Western Sydney University and the University of New England have set up a Citizen Science Project called the Dead Tree Detective.
The aim of the project is to collect observations of dead or dying trees around Australia. It sounds a bit grim, but knowing where and when trees have died will help us to work out what the cause is, identify trees that are vulnerable, and take steps to protect them.
This project will allow people Australia-wide to report observations of tree death. In the past, there have been many occurrences of large-scale tree death that were initially identified by concerned members of the public such as farmers, bushwalkers, bird watchers and landholders. Collecting these observations is an important way to monitor the health of trees and ecosystems.
Royal Society Member Ron Turner has produced a delightful e-book on the lighthouses of Australia. 18 lighthouses in Queensland are featured, each with an impressive photograph and a page of notes. The compilation will be an excellent companion for anyone visiting one of structures, each one a masterpiece of innovation.
It can be found at www.esplash.me Scroll down to the Featured Publications section where this eBook can be found together with articles relating to the authors’ sojourns at two Queensland lighthouses in recent years (Living at a Lighthouse) even a ‘History of Fraser NP’ and several other articles about that park.
Author: Paul Williams
Plants are exceptional chemists and their pharmacy provides us with an enormous number of compounds that are essential to our long-term good health. Continue reading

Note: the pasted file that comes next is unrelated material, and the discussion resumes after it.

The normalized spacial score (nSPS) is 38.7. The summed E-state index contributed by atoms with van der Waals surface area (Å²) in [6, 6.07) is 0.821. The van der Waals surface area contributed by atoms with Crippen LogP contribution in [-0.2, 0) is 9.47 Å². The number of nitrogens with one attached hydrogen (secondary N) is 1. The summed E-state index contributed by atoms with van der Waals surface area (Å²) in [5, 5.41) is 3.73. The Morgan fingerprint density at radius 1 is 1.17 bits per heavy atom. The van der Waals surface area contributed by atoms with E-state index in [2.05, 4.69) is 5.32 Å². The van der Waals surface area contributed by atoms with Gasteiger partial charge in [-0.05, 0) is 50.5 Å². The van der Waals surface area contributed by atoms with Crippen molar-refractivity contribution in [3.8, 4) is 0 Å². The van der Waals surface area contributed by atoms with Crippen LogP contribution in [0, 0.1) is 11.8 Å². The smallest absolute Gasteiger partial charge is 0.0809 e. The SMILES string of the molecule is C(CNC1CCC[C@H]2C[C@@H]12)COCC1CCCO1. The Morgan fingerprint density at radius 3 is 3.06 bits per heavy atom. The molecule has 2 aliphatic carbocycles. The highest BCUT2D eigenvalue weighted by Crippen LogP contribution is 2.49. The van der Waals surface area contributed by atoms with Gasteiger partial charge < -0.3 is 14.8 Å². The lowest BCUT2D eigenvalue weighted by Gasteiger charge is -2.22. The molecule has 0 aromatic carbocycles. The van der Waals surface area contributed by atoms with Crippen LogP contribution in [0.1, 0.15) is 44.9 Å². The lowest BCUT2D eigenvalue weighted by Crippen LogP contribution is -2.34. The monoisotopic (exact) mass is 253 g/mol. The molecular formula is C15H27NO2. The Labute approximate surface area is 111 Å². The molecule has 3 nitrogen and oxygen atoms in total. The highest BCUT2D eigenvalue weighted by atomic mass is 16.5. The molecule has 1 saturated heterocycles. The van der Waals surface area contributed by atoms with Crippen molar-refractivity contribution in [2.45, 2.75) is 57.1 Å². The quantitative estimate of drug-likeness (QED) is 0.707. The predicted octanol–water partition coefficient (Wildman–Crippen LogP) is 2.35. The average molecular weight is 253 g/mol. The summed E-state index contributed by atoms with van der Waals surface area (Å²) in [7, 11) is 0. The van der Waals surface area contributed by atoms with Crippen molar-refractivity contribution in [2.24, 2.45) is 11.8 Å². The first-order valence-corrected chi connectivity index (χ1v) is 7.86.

Source: ABC Triple J Hack Program, THURSDAY 14 NOVEMBER 2019 3:47PM
Author: James Purtill
“Going local: Involving landholders more in bushfire strategy: All the experts agree the current shouting match over bushfire mitigation strategies is far too simplistic and unhelpfully lumps together many different types of fire ecology. What works in a savannah grassland won’t necessarily work in a temperate forest. Continue reading
Royal Society member Corinne Unger presented at a Mt Coot-tha quarry forum hosted on 8 October by Brisbane City Councillor Michael Berkman and Mt Coot-tha Alliance to kick off the conversation on rehabilitation and closure planning. Continue reading
Algal blooms were evident in the lower Pumicestone Passage and on Bribie Island beaches late in October 2019. This media report aims to dispel some myths that these phenomena are “natural” events without human influence. A potential solution (constructed wetlands to alleviate stormwater impacts) is flagged. Sewage is also a major contributor to phosphorus pollution in Moreton Bay. The aquatic systems are under stress: these warning signs need to be heeded.
It is with pleasure that the Board of The Moreton Bay Foundation announces the appointment of Suzie Christensen as the Foundation’s inaugural Chief Executive Officer. Suzie will start employment on 21st October.
Suzie is an experienced CEO with a long history in not-for-profit management and governance, including in environmental and social advocacy, planning and management. She joins us following seven years as CEO of Anglicare Central Queensland, and twelve as CEO of the Fitzroy Basin Association.